Security Coronavirus CSS Blog

Streitkräfte als strategische Krisenversicherung? Militärpolitische Implikationen der Corona-Krise in Europa

Bild: © VBS. Philipp Schmidli. CC BY-NC-ND 3.0 CH

Dieser Blogbeitrag gehört zur Coronavirus-Blog-Reihe des CSS, die einen Teil des Forschungsprojektes zu den sicherheitspolitischen Implikationen der Corona-Krise bildet. Weitere Informationen finden Sie auf der CSS-Sonderthemenseite zur Corona-Krise.

Im aktuellen Verlauf der Corona-Krise zeichnen sich ambivalente Auswirkungen auf die Militärpolitik der europäischen Staaten ab. Einerseits drohen einbrechende Wehretats und zusätzliche Erwartungen im Hinblick auf subsidiäre Einsätze. Anderseits birgt dieses Fundamentalereignis auch die Chance, die politisch-gesellschaftliche Verankerung der Streitkräfte zu festigen – vorausgesetzt, in seiner Aufarbeitung gelingt die Abstraktion von der «Pandemie» zum allgemeineren «Krisenfall» und von der «Landesverteidigung» zur umfassenderen «strategischen Krisenversicherung».


Can Europe Become a True Strategic Power?

Image courtesy of European Parliament/Flickr.

This article was originally published by the IPI Global Observatory on 4 March 2020.

President Emmanuel Macron of France laid out a bold vision for Europe during the Munich Security Conference (MSC) last month. “We need a European strategy that allows us to present ourselves as a strategic power. The Europe I have in mind is a Europe that is sovereign, united, and democratic,” he said. Macron has increasingly invoked this vision as an answer to the prevailing perception in Europe that the United States is beginning to withdraw from the international stage, leaving a void that is slowly being filled by China and Russia.

International Relations

Shaping Beats Decoupling: Alternatives to Global Conflict between the United States and China

Image courtesy of M Woods.

This article was originally published by the German Institute for International and Security Affairs (SWP) on 02 March 2020.

China is increasingly seen as the central threat to the liberal Western world order. A growing sense that this shift is unstoppable creates a climate of discussion that overlooks important alternatives, writes Nadine Godehardt.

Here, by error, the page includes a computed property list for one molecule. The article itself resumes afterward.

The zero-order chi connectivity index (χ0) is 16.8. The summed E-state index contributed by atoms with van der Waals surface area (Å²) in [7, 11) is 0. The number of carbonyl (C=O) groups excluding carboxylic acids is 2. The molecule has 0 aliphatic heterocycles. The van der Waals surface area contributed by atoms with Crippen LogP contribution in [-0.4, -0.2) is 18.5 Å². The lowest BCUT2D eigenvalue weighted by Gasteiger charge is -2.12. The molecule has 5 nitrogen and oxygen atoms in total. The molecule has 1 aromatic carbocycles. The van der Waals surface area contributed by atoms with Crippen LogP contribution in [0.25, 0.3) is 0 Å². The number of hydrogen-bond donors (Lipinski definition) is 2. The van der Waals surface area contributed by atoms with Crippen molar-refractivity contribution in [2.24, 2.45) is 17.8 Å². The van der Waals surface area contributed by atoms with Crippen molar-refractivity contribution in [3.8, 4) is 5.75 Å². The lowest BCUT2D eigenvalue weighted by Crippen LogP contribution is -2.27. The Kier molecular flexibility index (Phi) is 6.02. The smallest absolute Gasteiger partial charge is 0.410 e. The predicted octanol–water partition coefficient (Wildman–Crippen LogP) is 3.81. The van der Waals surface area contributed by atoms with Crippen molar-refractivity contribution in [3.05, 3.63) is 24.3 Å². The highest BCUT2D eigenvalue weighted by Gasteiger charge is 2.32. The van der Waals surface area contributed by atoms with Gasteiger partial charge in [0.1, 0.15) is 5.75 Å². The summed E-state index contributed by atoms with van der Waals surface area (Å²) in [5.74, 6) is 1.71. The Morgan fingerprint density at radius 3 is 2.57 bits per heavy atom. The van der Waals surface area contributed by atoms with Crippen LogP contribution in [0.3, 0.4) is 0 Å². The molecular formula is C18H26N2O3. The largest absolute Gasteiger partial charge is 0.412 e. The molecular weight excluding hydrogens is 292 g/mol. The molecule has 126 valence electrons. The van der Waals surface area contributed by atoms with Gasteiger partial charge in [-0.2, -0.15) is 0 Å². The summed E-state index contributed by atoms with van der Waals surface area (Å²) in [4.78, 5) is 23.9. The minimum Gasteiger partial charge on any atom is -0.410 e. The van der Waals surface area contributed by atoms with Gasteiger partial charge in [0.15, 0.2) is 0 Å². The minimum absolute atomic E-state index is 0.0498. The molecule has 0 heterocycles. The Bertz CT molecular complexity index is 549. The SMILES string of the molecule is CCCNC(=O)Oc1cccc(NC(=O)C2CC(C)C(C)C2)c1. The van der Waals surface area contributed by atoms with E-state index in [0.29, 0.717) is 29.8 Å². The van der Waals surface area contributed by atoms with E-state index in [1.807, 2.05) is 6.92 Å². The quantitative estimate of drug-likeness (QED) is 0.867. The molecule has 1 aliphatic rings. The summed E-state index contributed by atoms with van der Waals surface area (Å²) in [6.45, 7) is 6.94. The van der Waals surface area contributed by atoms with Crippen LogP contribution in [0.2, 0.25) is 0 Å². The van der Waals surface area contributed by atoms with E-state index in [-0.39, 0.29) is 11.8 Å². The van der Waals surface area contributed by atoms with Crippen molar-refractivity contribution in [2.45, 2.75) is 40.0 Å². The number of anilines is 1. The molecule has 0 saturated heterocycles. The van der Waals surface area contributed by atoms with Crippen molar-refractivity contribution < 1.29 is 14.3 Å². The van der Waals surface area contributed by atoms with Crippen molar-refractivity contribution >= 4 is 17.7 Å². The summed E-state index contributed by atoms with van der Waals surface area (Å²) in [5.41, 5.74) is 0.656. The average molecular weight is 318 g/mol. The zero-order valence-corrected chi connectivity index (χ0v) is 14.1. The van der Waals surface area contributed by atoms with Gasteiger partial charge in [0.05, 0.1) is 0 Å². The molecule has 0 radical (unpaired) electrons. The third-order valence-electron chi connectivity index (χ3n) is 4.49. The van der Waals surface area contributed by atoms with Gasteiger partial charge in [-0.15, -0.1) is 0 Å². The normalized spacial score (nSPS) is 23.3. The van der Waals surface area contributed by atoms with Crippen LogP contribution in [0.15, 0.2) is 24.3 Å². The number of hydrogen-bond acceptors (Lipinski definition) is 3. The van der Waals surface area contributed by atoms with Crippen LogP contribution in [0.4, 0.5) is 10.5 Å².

Technology CSS Blog

The ESA and Switzerland

This week’s featured graphic provides an overview of the European Space Agency (ESA) member states and more. For an insight into space security and technological development, see Michael Haas’ CSS Analysis in Security Policy here.


It’s that Time of the Decade Again: Some Considerations for NATO’s Eighth Strategic Concept

Image courtesy of NATO North Atlantic Treaty Organization/Flickr. (CC BY-NC-ND 2.0)

This article was originally published by the NATO Defense College on 22 January 2020.

In the Declaration that emerged from the December 2019 London Leaders Meeting, NATO Secretary General Jens Stoltenberg was tasked to present Foreign Ministers with “a forward-looking reflection process under his auspices, drawing on relevant expertise, to further strengthen NATO’s political dimension including consultation”.1 This new tasking has been largely attributed to French President Emmanuel Macron’s remark the previous month that the Alliance was suffering from “brain death”.2 Speaking at a press conference alongside Stoltenberg, Macron elaborated on his comment, complaining the Alliance was overly focused on “cost-sharing or burden-sharing” whereas too little attention was being placed on major policy issues such as “peace in Europe, the post-INF, the relationship with Russia, the issue of Turkey, who is the enemy?”3